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Exit polls: Political/judicial reform referendum wins in Peru

A woman arrives to vote at a polling station in Cusco, Peru, 09 December 2018. Citizens have been called to vote on a political and judiciary referendum, as well as in regional election run-offs. EFE-EPA/Leon Castellar

A woman arrives to vote at a polling station in Cusco, Peru, 09 December 2018. Citizens have been called to vote on a political and judiciary referendum, as well as in regional election run-offs. EFE-EPA/Leon Castellar

EFE

Polling places closed in Peru’s referendum on political and judicial reform at 4 pm on Sunday, with many voters also casting their ballots in the second round of the elections for the governors of 15 of the country’s regions.

More than 24 million Peruvians were eligible to vote in the referendum on the control of the campaign financing, non-immediate re-election of lawmakers and reforming the National Justice Board, a selection council for judges that has been marred by scandal.

According to initial exit polls, Peruvians delivered a resounding win to the government of Martin Vizcarra by approving the reform of the National Justice Board, controlling campaign financing and prohibiting lawmakers from immediately running for re-election, but they rejected forming a parliament made up of two chambers.

Forming the National Justice Board received “yes” votes from 87.1 percent of the public, while controlling campaign finance was approved with 85 percent and the immediate re-election of lawmakers rejected with 85.1 percent in favor of that option, the exit polls said.

Of the country’s eligible voters, more than 9 million were also be able to participate in the run-off votes for governors in 15 of Peru’s 25 regions.

One of the first people to cast his ballot on Sunday was Vizcarra, who arrived at his local precinct in the southern Moquegua region, more than 1,100 kilometers (about 680 miles) from Lima.

The president of the National Elections Board (JNE), Victor Ticona, said in a message to the public that his organization is committed to guaranteeing the legality of the referendum and the run-offs.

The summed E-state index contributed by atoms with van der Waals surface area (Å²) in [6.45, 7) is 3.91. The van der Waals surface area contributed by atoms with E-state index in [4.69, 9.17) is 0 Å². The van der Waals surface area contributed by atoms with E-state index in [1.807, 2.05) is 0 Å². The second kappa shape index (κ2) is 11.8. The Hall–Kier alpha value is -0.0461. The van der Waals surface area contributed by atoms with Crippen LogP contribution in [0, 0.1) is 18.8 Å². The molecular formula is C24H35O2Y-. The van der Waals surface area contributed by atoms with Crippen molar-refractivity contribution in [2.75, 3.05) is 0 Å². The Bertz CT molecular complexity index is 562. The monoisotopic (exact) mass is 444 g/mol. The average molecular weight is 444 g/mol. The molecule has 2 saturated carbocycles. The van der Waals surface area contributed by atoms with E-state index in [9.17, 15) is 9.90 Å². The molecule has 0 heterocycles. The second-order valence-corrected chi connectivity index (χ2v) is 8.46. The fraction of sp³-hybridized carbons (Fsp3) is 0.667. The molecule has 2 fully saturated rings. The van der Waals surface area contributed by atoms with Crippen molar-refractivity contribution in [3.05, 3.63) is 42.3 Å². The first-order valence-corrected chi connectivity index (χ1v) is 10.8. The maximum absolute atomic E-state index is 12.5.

He said that the JNE will see to it that the results “are the faithful reflection of the popular will” and called upon citizens to contribute to strengthening democracy by casting their ballots.

He also urged political organizations and the public to conduct themselves in a “measured” manner on election day and to respect the official results.

Authorities said that 60,000 National Police officers would provide security throughout the country during and after the balloting, with the polls slated to close at 4 pm.

Vizcarra proposed the referendum on July 28, after a huge network of corruption was discovered in the judiciary, a scandal that sparked tremendous outrage among the public, already highly disturbed by the reach of the Odebrecht scandal - Latin America’s biggest corruption scandal - into the top echelons of power.

Vizcarra, who last March replaced Pedro Pablo Kuczynski as president after the latter resigned due to the Odebrecht scandal, promised the public that he would fight corruption, a task in which he has faced significant opposition by the Fujimori-backing majority in Congress.

Because of the Odebrecht scandal, the Peruvian Attorney General’s office is currently investigating former Presidents Alejandro Toledo (2001-2006), Alan Garcia (1985-1990, 2006-2011), Ollanta Humala (2011-2016) and Kuczynski (2016-2018), as well as former presidential candidate and opposition leader Keiko Fujimori , who is in prison.


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